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    Doing my AS-Levels, I'm kind of split. I'm doing Maths, Biology, Chemistry, and History at AS-Level, predicted at A in all of them, I'm aiming for Imperial, Warwick, or Oxbridge. The way I'm leaning at the moment is to do a Natural Sciences undergraduate course, then do the graduate accelerated course after that in Medicine - my reasoning behind this is that whilst getting the Medicine qualification, I'd have the qualification behind that qualification to specialise in Medicine, or possibly move into research or biotech - there's also the possibility of a less scientific career - like finance or maths, or the like.

    I do have reservations about this - is my reasoning right, or is doing this just barking up the wrong tree?
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    (Original post by McAuliffe)
    Doing my AS-Levels, I'm kind of split. I'm doing Maths, Biology, Chemistry, and History at AS-Level, predicted at A in all of them, I'm aiming for Imperial, Warwick, or Oxbridge. The way I'm leaning at the moment is to do a Natural Sciences undergraduate course, then do the graduate accelerated course after that in Medicine - my reasoning behind this is that whilst getting the Medicine qualification, I'd have the qualification behind that qualification to specialise in Medicine, or possibly move into research or biotech - there's also the possibility of a less scientific career - like finance or maths, or the like.

    I do have reservations about this - is my reasoning right, or is doing this just barking up the wrong tree?
    I don't understand what you mean by the bold. Could you clarify?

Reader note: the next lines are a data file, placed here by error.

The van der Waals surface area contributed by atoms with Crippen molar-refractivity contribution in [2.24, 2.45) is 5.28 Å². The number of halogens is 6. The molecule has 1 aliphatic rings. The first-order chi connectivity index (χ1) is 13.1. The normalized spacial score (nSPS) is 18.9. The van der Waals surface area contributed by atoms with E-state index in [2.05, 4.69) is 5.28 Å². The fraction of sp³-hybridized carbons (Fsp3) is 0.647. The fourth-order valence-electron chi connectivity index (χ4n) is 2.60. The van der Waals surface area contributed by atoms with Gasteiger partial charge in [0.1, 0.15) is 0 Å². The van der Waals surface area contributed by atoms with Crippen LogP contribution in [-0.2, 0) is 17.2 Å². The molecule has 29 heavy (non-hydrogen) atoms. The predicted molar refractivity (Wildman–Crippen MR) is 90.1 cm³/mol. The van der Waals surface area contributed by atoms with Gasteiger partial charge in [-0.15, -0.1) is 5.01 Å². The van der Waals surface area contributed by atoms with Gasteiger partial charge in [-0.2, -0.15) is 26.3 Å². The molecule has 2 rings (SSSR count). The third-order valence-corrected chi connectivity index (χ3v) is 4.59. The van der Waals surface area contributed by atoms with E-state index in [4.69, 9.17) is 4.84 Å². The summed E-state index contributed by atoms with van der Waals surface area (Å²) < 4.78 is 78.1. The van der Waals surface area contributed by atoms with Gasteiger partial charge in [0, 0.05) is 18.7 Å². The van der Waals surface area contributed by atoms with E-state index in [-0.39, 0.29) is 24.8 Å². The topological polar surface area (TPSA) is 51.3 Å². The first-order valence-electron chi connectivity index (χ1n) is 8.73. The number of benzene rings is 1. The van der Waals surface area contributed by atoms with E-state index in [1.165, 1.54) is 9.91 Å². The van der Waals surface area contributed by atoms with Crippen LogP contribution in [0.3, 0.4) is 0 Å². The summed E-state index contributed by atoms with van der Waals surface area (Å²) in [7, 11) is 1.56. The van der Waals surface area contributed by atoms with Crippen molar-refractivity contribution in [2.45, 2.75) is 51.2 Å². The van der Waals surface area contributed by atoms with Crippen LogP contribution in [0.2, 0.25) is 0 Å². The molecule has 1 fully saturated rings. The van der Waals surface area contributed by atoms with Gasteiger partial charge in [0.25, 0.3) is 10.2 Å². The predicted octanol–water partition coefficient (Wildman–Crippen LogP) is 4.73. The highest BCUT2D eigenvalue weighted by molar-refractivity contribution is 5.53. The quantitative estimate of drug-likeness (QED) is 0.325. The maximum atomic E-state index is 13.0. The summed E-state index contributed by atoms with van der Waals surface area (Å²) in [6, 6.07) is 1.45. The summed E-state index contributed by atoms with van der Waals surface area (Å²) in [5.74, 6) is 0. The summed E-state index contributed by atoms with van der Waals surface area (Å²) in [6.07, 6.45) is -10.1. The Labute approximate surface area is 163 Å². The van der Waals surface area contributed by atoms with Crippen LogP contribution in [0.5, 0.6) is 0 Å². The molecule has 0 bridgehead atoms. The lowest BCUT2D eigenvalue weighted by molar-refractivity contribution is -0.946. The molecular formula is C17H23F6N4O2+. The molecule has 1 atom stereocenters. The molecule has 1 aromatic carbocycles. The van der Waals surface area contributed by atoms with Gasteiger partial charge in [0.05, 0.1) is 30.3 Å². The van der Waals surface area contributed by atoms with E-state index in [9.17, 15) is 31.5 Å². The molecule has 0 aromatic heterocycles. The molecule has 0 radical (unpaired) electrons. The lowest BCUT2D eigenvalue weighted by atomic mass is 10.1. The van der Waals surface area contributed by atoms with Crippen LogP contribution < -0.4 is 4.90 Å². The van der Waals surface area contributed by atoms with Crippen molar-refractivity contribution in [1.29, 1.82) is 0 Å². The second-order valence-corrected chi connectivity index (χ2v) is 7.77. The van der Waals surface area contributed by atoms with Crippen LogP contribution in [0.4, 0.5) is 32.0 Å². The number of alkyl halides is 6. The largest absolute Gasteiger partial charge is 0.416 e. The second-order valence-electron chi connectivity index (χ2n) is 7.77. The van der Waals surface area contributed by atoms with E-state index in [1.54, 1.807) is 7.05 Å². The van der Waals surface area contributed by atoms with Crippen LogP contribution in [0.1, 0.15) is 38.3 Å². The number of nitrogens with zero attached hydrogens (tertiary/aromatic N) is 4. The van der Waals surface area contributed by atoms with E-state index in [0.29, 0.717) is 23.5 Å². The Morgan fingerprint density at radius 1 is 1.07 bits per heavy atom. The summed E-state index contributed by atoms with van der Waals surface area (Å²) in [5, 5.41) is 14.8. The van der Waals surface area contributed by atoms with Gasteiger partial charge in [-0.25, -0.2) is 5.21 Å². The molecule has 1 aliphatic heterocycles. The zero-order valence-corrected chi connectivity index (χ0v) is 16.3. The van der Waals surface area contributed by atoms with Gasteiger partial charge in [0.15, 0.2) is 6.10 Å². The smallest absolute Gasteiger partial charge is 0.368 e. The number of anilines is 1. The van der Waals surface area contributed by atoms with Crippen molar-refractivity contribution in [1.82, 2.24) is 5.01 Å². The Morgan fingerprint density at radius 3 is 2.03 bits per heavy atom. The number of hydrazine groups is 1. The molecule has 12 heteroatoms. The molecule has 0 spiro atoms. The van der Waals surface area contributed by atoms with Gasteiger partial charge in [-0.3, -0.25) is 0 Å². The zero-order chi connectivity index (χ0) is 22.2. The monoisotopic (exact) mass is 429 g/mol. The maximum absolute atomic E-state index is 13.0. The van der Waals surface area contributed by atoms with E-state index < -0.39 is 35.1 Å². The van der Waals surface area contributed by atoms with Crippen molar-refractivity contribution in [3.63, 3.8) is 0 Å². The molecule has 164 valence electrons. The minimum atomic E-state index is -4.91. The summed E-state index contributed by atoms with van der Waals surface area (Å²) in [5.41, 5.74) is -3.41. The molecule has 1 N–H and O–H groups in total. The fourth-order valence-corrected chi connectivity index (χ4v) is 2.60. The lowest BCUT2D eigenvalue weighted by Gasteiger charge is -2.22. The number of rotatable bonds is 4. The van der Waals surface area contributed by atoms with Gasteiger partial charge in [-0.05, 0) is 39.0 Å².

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    If you're undecided about doing a research focused or teaching career instead then that's a fair enough reason, it's good to have reservations as a medical applicant as it means you have some idea what you're getting into.
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    (Original post by Hype en Ecosse)
    I don't understand what you mean by the bold. Could you clarify?
    Sorry, I think I said 'qualification' too much. The gist of it was that if I had both degrees, I could actually practice medicine with the latter, and branch off into biotech, research, or another career with the Natural Sciences. I just want to keep my options open, I guess.
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    (Original post by McAuliffe)
    Sorry, I think I said 'qualification' too much. The gist of it was that if I had both degrees, I could actually practice medicine with the latter, and branch off into biotech, research, or another career with the Natural Sciences. I just want to keep my options open, I guess.
    Ah, okay. Note that becoming a clinician isn't the the only route you can go with an BMBS. There's a variety of other careers you can go into if you decide that you hate patients, although the BMBS is largely vocational and not an academic degree in the sense that Natural Sciences is.

    Have you heard of intercalated degrees?
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    (Original post by Hype en Ecosse)
    Ah, okay. Note that becoming a clinician isn't the the only route you can go with an BMBS. There's a variety of other careers you can go into if you decide that you hate patients, although the BMBS is largely vocational and not an academic degree in the sense that Natural Sciences is.

    Have you heard of intercalated degrees?
    I hadn't! They look interesting, although in total, I think I'd spend the same amount of time on doing a full medical degree, with a year on Natural Sciences, as I would doing a full Natural Sciences degree, followed by the four-year graduate Medicine course. It's interesting, though - it might work out better, financially.